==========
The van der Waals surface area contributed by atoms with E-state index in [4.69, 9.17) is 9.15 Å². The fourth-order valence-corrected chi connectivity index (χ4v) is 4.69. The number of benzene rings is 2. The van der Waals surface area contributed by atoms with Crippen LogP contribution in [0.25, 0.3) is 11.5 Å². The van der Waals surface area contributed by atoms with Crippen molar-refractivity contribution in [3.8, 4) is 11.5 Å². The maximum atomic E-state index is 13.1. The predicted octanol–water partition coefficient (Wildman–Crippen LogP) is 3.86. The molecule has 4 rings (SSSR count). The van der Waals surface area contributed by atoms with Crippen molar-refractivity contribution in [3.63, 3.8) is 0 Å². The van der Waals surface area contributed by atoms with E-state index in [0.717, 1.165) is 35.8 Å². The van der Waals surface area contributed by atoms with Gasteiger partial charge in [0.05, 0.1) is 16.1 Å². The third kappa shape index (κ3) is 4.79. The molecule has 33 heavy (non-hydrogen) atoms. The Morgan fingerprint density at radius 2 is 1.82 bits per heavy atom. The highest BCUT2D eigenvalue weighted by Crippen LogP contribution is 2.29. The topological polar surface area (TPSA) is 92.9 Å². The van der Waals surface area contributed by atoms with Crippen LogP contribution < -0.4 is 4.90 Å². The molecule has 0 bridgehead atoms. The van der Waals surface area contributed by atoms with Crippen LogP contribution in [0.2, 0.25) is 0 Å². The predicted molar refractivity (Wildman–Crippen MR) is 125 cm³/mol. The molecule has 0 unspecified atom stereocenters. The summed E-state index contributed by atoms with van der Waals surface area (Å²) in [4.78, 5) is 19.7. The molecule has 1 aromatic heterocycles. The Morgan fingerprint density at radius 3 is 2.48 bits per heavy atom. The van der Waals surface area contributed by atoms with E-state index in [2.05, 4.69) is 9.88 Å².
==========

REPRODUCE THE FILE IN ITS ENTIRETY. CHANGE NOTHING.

The van der Waals surface area contributed by atoms with E-state index in [4.69, 9.17) is 9.15 Å². The fourth-order valence-corrected chi connectivity index (χ4v) is 4.69. The number of benzene rings is 2. The van der Waals surface area contributed by atoms with Crippen LogP contribution in [0.25, 0.3) is 11.5 Å². The van der Waals surface area contributed by atoms with Crippen molar-refractivity contribution in [3.8, 4) is 11.5 Å². The maximum atomic E-state index is 13.1. The predicted octanol–water partition coefficient (Wildman–Crippen LogP) is 3.86. The molecule has 4 rings (SSSR count). The van der Waals surface area contributed by atoms with Crippen molar-refractivity contribution in [3.63, 3.8) is 0 Å². The van der Waals surface area contributed by atoms with E-state index in [0.717, 1.165) is 35.8 Å². The van der Waals surface area contributed by atoms with Gasteiger partial charge in [0.05, 0.1) is 16.1 Å². The third kappa shape index (κ3) is 4.79. The molecule has 33 heavy (non-hydrogen) atoms. The Morgan fingerprint density at radius 2 is 1.82 bits per heavy atom. The highest BCUT2D eigenvalue weighted by Crippen LogP contribution is 2.29. The topological polar surface area (TPSA) is 92.9 Å². The van der Waals surface area contributed by atoms with Crippen LogP contribution < -0.4 is 4.90 Å². The molecule has 0 bridgehead atoms. The van der Waals surface area contributed by atoms with Crippen LogP contribution in [0.2, 0.25) is 0 Å². The predicted molar refractivity (Wildman–Crippen MR) is 125 cm³/mol. The molecule has 0 unspecified atom stereocenters. The summed E-state index contributed by atoms with van der Waals surface area (Å²) in [4.78, 5) is 19.7. The molecule has 1 aromatic heterocycles. The Morgan fingerprint density at radius 3 is 2.48 bits per heavy atom. The van der Waals surface area contributed by atoms with E-state index in [2.05, 4.69) is 9.88 Å².